Geohazards in Bangladesh

Geohazards in Bangladesh
Date: Started 2011
Project Lead: Michael S. Steckler
Project Website: BanglaPIRE

Earthquakes, floods, sea-level rise and sudden shifts in river courses threaten many of the 150 million Bangladeshis living in the low-lying Brahmaputra River delta. Scientists from Lamont-Doherty, Dhaka University and other institutions have begun a five-year project to understand the hazards and the possible hidden links among them. Lamont geophysicist Michael Steckler keeps us up to date on the work.

Bricks, an Archeological Site and Home

by | 3.7.2014 at 8:33am
One of the myriad brick factories in Bangladesh.  The lack of rocks means bricks are widely used for construction.

It was time to pack up and leave. Shofiq, who is from Sylhet, was dropped off near his home and the fellowship of the rocks was broken. We settled in for another long drive. We made an impromptu stop at one of the numerous brick factories scattered across Bangladesh. Here, the workers immediately started snapping pictures of us with their phones.

Field School: Sylhet Tectonics

by | 3.7.2014 at 7:46am
Standing in India by the Dauki River and Shillong Plateau at Jaflong..

Most field trips have a “death march” hiking a long way through forest, swamps, hills or deserts to get to a remote outcrop. We have a “death bus ride” instead.

Field School: The Brahmaputra River

by | 3.4.2014 at 12:29am
Sunset over the  Brahmaputra River as we prepare to depart the region for NE Bangladesh.

The first day was very light for the jet-lagged students, just a short introduction to the field school and some background, and then introductions all around as we started to get to know each other. The final group of nine students finally arrived around 9 p.m. They were the most worn-out, bedraggled bunch of travelers I have ever seen.

Tangail and the Start of the Field School

by | 2.26.2014 at 12:21pm
The Shahid Minar in Dhaka, the monument to language day on the site of the killings.  There are many smaller copies around Bangladesh.  On Language Day, they are covered by wreaths of flowers placed by everyone from politicians to school children.

Feb. 21 is Language Day in Bangladesh. It is a holiday, now adopted by the UN as International Mother Language Day. It commemorates a day in 1952 when a crowd of Bengali students protesting Pakistan’s adoption of “Urdu and only Urdu as the official language of Pakistan” were fired upon by the police. It marks the beginning of the move towards the independence of East Pakistan.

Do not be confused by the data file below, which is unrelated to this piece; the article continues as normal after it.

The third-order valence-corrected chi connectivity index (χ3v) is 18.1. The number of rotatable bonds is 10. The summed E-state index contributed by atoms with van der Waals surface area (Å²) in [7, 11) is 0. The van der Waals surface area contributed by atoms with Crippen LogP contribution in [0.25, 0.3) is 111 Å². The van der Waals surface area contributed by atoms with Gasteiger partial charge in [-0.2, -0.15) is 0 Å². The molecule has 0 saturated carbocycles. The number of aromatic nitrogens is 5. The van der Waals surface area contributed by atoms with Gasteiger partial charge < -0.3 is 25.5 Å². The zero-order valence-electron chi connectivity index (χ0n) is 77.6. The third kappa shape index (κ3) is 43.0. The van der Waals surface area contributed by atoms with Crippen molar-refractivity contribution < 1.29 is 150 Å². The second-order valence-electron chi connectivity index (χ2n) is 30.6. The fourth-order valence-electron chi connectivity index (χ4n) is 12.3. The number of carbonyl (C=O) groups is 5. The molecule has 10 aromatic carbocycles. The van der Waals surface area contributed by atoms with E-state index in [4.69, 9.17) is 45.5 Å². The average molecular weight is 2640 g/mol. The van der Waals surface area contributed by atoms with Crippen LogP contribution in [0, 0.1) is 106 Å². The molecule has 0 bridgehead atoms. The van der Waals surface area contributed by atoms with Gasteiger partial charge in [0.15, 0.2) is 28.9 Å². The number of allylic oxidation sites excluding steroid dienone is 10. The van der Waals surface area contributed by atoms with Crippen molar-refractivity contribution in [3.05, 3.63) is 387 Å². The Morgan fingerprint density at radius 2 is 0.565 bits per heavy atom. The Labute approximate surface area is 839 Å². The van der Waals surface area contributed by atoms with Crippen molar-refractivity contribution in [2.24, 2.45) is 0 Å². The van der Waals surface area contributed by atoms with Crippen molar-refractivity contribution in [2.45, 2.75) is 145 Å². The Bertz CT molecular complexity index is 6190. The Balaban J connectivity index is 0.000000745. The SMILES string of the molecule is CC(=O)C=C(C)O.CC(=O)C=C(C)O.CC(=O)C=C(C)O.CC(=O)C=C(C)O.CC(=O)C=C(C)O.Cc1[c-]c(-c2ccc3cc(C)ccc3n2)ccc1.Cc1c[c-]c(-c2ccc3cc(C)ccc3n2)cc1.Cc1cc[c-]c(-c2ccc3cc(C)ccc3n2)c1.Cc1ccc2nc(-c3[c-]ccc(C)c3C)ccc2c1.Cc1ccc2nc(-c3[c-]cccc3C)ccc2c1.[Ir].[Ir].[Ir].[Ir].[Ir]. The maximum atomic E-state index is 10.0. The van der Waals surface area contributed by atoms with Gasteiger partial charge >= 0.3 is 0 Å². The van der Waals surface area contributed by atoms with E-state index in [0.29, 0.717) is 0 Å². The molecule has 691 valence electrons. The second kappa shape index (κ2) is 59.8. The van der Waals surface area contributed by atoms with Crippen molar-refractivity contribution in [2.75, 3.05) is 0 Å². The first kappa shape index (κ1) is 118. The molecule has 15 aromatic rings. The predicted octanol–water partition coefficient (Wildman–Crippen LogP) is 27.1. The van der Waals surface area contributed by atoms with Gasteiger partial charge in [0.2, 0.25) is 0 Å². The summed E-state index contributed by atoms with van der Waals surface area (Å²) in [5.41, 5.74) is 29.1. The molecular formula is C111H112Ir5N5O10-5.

GPS in Khulna and the Hidden Temple

by | 2.21.2014 at 5:27am | 2 Comments
The ruins of the ~400 year old Shakher Temple to the Hindu goddess Kali.

Rushing around SW Bangladesh by boat and car, we managed to install or repair four GPS sites in record time. We caught up our lost day and managed to get to the ruins of the Shakher Temple in the Sundarban mangrove forest.

Back to Bangladesh, changing plans as we go

by | 2.19.2014 at 12:48pm
Sailing through one of the myriad channels in the Sundarban mangrove forest.

Back to Bangladesh for some fieldwork and then a two-week Field School. However, this time we had problems starting before we even left NY. Working in Bangladesh you have to be flexible. Nothing goes as planned, but usually everything works out in the end.

Jamuna River

by | 2.23.2013 at 6:54am | 3 Comments

The last part of our river work was on the Jamuna River, as the Brahmaputra is called south of where if diverges from its former course. It shifted up to 100 km to this course about 200 years ago. We visited Sirajganj where an embankment protects the city from the migrating river and Aricha near the confluence of the Jamuna and Ganges. We ended our journey by standing with one foot in each of these two great rivers.

Brahmaputra chars

by | 2.22.2013 at 9:24am

We traveled to the Brahmaputra River, one of the most active on the planet, to continue our fieldwork. We visited two places while working our way downstream and saw the rapid changes in the river bank and chars (islands). At one ghat (dock) the river had eroded a mile of the coast while in the other it added a similar amount. The chars had moved, appeared, disappeared and reemerged. In this changing environment, the resilient Bangladeshi char people shifted and adapted with the land.

Sampling The Ganges

by | 2.19.2013 at 5:35am

For the final part of my journey, we will be visiting numerous sites, mainly on the main rivers of Bangladesh. The samples and field data will ground truth and calibrate satellite data improving our analyses. We first stopped at an area that had converted from shrimp farming to rice, then spent two days on the mighty Ganges River.

Unplanned Time in Dhaka

by | 2.15.2013 at 6:55am
February 13th was the first day of Bangla Spring and many women (and some men) were dressed in orange and red with flowers in their hair to celebrate.

Due to the speed at which the two Scotts were able to repair the compaction meter, I found myself with two extra days in Dhaka. Besides numerous quickly planned meetings, I got to see the celebration of the arrival of Bengali Spring and the growing protest movement against the light sentence for Islamists convicted of collaboration during the 1971 revolution. This Occupy Dhaka has tangled traffic in an already clogged city.